Not Your Keys, Not Your Coins: The significance

"Not your keys, not your coins" is a common and essential maxim in the crypto space. If you don't own your keys, you cannot control your coins. This article highlights why it's crucial to own your keys.

Cryptocurrencies are transferred through a receiving address similar to a bank account number. The address is referred to in technical terms as the public key. When an individual sends another Bitcoin, they will transfer it to the recipient's public key. It's called public since you can send it to anyone without compromising your crypto.

Public Key Cryptography (PKC) is used to verify the authenticity of an item using asymmetric encryption. Cryptocurrencies use PKC to encrypt and decrypt transactions, which would otherwise be impossible.

However, a private key has to be linked to your public key. Any individual with access to the private key can access the assets on the public key, not tied to it. A private key functions like a password to identify the valid owner.

Thus, the term "not your keys, not your coins" refers to the private key.

What's the importance of owning my keys?

There are many reasons why a user would want to own keys rather than entrusting them with a third party, which might require them to trust their funds to them.

  1. Security

    Entrusting your keys to a third party could link you with malicious actors. That way, you would likely never get it back. However, this is highly unlikely with established firms.

  2. Control over personal assets & fees

    Although you may never manage your own money with third parties, they can set specific restrictions such as fees connected with utilizing their services or a maximum withdrawal limit. Third parties can also decide how you should use your hard-earned money.

    Still, if their network has any technical problems, you're technically locked out of your crypto assets.

In essence, provided you don't own your keys, you lack financial freedom, and your assets remain at the mercy of a stranger.

Also, you cannot control the security of the network's system either since you're outsourcing the security of your assets to third parties.

How public and private keys function harmoniously is critical to understanding how cryptocurrency transactions operate. When a user says they have cryptocurrency, they are saying that they have a private key that validates ownership of cryptocurrency. Because it's stored on the blockchain, any user can prove ownership with their public key.

Private keys are stored in a cryptocurrency wallet, a specialized hardware device, desktop, or mobile software.

Private keys allow you to set your own rules, and you can enjoy financial freedom since you fully own your coins.

To have your own keys, you need to ensure that you will be the only person accessing the private keys. If any other individual manages to gain access to them, they can use them to steal your cryptocurrencies.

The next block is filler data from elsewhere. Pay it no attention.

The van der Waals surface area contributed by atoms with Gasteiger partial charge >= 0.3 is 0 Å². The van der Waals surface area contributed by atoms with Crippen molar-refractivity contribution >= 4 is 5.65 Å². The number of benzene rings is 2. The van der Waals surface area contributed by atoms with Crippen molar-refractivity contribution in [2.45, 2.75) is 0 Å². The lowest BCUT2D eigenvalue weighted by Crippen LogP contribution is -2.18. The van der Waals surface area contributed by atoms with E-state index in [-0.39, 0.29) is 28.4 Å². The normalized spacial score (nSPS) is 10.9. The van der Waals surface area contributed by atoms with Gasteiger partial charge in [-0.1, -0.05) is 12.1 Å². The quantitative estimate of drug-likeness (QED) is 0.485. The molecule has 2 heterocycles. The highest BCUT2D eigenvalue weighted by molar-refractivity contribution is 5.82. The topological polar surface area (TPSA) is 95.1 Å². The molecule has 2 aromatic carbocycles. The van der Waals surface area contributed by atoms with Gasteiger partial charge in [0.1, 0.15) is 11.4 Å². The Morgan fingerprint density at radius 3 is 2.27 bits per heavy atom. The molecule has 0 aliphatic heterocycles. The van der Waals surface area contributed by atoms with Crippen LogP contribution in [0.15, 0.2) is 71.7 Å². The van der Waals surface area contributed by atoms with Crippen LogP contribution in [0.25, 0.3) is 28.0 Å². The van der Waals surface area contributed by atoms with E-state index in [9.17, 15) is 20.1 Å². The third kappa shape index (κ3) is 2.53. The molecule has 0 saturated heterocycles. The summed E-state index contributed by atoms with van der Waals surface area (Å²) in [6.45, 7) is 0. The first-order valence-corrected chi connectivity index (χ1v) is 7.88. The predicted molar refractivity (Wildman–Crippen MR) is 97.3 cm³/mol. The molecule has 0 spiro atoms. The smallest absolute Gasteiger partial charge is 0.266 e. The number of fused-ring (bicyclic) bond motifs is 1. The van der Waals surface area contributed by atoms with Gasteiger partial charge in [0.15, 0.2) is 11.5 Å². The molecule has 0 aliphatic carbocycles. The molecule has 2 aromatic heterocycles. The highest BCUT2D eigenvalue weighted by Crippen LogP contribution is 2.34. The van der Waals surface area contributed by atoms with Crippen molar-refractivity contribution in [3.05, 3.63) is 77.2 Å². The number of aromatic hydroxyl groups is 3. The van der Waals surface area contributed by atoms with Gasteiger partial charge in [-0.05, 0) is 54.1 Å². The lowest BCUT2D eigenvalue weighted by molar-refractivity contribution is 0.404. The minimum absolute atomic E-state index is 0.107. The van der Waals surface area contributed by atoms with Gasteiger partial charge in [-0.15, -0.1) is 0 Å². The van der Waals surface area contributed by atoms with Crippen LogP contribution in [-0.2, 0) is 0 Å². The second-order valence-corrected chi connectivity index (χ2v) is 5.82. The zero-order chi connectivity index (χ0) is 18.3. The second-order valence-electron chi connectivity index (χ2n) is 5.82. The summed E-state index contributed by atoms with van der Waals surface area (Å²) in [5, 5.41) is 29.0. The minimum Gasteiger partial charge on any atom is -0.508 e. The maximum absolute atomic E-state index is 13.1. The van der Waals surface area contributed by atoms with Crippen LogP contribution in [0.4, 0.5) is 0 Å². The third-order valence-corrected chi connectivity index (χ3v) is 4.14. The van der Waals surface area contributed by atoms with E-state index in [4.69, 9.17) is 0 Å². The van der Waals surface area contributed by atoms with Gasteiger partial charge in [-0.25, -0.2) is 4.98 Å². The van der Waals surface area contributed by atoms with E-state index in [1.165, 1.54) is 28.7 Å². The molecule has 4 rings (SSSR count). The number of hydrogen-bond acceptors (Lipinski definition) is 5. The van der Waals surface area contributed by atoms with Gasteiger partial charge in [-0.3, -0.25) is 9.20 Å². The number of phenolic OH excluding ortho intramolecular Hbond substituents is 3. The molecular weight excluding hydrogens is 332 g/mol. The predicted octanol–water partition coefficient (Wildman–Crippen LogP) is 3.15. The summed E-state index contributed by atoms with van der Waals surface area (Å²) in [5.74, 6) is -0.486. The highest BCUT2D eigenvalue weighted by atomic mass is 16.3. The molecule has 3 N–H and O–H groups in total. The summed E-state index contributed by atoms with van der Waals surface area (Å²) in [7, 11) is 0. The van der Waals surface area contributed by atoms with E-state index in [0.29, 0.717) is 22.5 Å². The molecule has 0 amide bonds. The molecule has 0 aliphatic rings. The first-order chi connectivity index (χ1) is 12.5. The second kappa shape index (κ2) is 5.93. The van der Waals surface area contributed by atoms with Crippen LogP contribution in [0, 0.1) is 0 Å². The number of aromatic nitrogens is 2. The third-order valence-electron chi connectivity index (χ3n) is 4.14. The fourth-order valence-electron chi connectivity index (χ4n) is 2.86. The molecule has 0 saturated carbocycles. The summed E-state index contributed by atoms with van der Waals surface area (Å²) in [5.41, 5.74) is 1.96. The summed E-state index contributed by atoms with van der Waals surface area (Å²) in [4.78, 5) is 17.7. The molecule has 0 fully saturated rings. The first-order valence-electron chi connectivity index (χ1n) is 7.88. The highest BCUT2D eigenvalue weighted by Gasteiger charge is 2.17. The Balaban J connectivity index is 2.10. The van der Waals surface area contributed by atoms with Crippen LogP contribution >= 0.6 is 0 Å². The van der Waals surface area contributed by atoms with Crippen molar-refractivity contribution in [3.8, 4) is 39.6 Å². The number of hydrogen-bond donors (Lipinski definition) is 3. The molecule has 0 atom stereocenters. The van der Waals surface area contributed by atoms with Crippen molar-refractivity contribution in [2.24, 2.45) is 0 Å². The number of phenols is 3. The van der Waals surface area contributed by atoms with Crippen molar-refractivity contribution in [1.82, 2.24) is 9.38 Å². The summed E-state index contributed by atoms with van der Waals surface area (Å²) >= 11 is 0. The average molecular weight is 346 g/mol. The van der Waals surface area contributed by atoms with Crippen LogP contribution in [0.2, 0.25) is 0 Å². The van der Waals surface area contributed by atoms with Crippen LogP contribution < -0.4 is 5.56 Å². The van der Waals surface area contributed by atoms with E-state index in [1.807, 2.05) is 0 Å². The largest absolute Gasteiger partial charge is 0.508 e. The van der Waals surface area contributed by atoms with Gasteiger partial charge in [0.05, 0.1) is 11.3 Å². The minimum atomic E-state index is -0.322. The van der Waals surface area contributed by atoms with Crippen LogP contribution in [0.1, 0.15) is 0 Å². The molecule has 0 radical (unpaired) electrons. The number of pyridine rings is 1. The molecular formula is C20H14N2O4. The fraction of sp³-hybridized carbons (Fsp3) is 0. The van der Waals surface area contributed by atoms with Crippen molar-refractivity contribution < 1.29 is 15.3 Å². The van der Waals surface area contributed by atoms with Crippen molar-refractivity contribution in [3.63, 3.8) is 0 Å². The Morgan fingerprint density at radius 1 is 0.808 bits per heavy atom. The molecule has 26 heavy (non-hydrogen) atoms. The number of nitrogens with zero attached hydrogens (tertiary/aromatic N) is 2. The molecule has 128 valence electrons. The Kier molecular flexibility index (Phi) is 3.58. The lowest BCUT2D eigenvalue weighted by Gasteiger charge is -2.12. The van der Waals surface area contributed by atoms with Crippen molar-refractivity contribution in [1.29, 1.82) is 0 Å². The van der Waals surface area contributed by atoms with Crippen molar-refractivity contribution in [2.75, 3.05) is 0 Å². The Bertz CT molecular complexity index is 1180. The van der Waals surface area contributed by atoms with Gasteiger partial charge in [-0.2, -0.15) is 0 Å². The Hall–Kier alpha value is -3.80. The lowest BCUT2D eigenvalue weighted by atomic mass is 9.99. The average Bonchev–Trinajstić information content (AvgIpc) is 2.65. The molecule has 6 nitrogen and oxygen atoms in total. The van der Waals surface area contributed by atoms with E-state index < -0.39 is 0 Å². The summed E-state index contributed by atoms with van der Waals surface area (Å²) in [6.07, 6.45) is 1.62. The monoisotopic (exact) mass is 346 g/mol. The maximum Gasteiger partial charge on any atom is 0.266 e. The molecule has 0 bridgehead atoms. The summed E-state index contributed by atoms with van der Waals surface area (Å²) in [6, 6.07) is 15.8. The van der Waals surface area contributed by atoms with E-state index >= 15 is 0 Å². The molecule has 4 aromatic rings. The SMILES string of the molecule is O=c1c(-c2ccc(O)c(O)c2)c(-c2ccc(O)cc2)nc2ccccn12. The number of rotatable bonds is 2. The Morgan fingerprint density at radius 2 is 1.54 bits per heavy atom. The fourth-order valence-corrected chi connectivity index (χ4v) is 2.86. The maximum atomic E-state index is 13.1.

With the current advanced functionality and configuration of cryptocurrency wallets, users may likely never handle the private keys directly as wallets usually manage them automatically for them. Users typically get a seed phrase that encodes their private keys for backup.

How to acquire private keys

Using hardware or software wallets, users can create personal crypto addresses. During this wallet generation process, private keys are created for each wallet. These keys are often in the form of mnemonic phrases, which are usually 15 ~ 24 words long. Users are required to save these keys in a safe place.

For the best security standards, these keys should be stored offline. They can be written down on a piece of paper and then stored safely to prevent loss through theft, fire, water damage, or misplacement. In fact, it's recommended to generate multiple copies of this record.

Types of crypto wallets

A non-custodial wallet is one that provides you complete control over your private keys. Examples include software, hardware, and paper wallets.

A custodial wallet is one that does not allow you complete control over your private keys. For instance, wallets are run by centralized cryptocurrency exchanges According to CorporateFinanceInstitute, several well-known centralized exchanges are Binance, Coinbase (Pro), Kraken, and Huboi Global.

A paper wallet is what you'd have if you actually wrote down your address and private key on paper. Although they are the least convenient, they are the safest choice. When you have a lot of cryptocurrencies to store for a while, you might want to use them.

Typically, consumers keep their cryptocurrency in a web or mobile wallet. Your keys and addresses are kept in that mobile app or web service. A well-known browser-based cryptocurrency wallet is Metamask.

A "hot wallet" is one that is online and is thought to be the most susceptible to hackers. Mobile wallets and cryptocurrency exchanges are two examples.

On the other hand, a cold wallet is thought to be safer because it is not connected to the Internet. Hardware wallets and paper wallets are two examples. The Future Money Wallet is only one of the numerous free services available for creating paper wallets.